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Antropic disturbances and the seed dispersal service by primates: the case of the state of São Paulo

Grant number: 17/08440-0
Support Opportunities:Scholarships in Brazil - Scientific Initiation
Effective date (Start): July 01, 2017
Effective date (End): December 31, 2018
Field of knowledge:Biological Sciences - Ecology - Applied Ecology
Principal Investigator:Laurence Marianne Vincianne Culot
Grantee:Lucas Augusto Pereira
Host Institution: Instituto de Biociências (IB). Universidade Estadual Paulista (UNESP). Campus de Rio Claro. Rio Claro , SP, Brazil
Associated research grant:14/14739-0 - The effect of fragmentation on primate ecological functions, AP.JP


The fragmentation and conversion of natural habitats into anthropogenic environments, together with the hunting pressure, are great threats to biodiversity. Your effects on organisms are usually assessed through species richness. However, the species richness does not expose the consequences of species loss to the functioning of ecosystems and, in this sense, functional diversity measures are necessary. In tropical forests, primates account for 25 to 40% of frugivorous biomass, playing an important role as seed dispersers and maintaining biodiversity. The Atlantic Forest is a highly fragmented biome with a high diversity of primates. In this sense, this project aims to evaluate how habitat fragmentation, landscape heterogeneity and hunting pressure affects the species richness and seed dispersal service offered by primates in forest remnants in the Atlantic Forest of the state of São Paulo, Brazil. To do so, a database of primate communities in the state of São Paulo will be set up, as well as their functional atributes linked to the dispersion of seeds, based on data collected from the specialized literature. Then, we will calculate the functional diversity indexes and determine the level of hunting in the remnants analyzed as well the landscape metrics of fragment area, mean isolation of fragments, functional connectivity, predominant type of matrix, matrix permeability and distance to the nearest urban area. We expect that species richness and functional diversity to similarly decline when related to anthropogenic disturbances, and that habitat loss and fragmentation has more influence than hunting pressure on both species richness and functional diversity of primates. (AU)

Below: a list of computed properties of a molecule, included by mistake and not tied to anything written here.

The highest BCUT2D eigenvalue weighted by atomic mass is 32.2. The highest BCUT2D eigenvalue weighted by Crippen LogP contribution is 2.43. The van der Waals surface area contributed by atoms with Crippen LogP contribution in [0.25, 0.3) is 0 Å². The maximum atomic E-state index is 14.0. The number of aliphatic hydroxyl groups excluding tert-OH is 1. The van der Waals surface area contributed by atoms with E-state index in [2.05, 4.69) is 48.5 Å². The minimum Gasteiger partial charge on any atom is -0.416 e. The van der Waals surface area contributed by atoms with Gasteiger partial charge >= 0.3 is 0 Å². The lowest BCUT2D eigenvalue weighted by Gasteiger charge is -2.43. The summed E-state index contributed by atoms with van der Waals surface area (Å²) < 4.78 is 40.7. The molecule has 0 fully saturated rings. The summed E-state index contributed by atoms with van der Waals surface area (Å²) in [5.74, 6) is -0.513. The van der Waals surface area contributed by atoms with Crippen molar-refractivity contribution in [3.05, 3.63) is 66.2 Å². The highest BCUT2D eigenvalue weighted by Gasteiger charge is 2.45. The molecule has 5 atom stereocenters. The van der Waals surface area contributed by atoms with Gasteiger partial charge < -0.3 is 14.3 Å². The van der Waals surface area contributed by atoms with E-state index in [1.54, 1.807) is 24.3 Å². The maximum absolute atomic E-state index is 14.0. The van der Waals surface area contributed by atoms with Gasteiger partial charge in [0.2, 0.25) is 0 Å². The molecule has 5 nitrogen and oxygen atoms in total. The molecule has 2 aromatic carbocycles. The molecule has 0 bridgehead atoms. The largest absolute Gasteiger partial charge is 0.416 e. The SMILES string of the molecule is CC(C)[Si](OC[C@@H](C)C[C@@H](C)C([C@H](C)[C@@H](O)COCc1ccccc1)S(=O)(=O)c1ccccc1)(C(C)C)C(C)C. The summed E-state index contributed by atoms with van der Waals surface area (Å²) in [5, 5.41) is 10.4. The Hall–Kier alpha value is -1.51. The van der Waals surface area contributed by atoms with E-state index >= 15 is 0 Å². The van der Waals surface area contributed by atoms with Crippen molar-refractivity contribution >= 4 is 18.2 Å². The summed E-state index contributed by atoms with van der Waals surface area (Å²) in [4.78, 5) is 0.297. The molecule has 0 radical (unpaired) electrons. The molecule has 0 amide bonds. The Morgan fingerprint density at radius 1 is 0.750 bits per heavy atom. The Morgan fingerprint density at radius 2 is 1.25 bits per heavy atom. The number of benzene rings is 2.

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Scientific publications
(References retrieved automatically from Web of Science and SciELO through information on FAPESP grants and their corresponding numbers as mentioned in the publications by the authors)
MARJAKANGAS, EMMA-LIINA; ABREGO, NEREA; GROTAN, VIDAR; DE LIMA, RENATO A. F.; BELLO, CAROLINA; BOVENDORP, RICARDO S.; CULOT, LAURENCE; HASUI, ERICA; LIMA, FERNANDO; MUYLAERT, RENATA LARA; et al. Fragmented tropical forests lose mutualistic plant-animal interactions. DIVERSITY AND DISTRIBUTIONS, v. 26, n. 2, . (14/18800-6, 14/14739-0, 13/08722-5, 17/08440-0, 14/01986-0, 13/25441-0, 17/21816-0, 15/17739-4, 17/09676-8, 13/50421-2)
PEREIRA, L. A.; CAMPOS, V. E. W.; GESTICH, C. C.; RIBEIRO, M. C.; CULOT, L.. Erosion of primate functional diversity in small and isolated forest patches within movement-resistant landscapes. ANIMAL CONSERVATION, v. N/A, p. 14-pg., . (20/01779-5, 13/50421-2, 14/14739-0, 21/10195-0, 21/08534-0, 17/08440-0, 12/14245-2)

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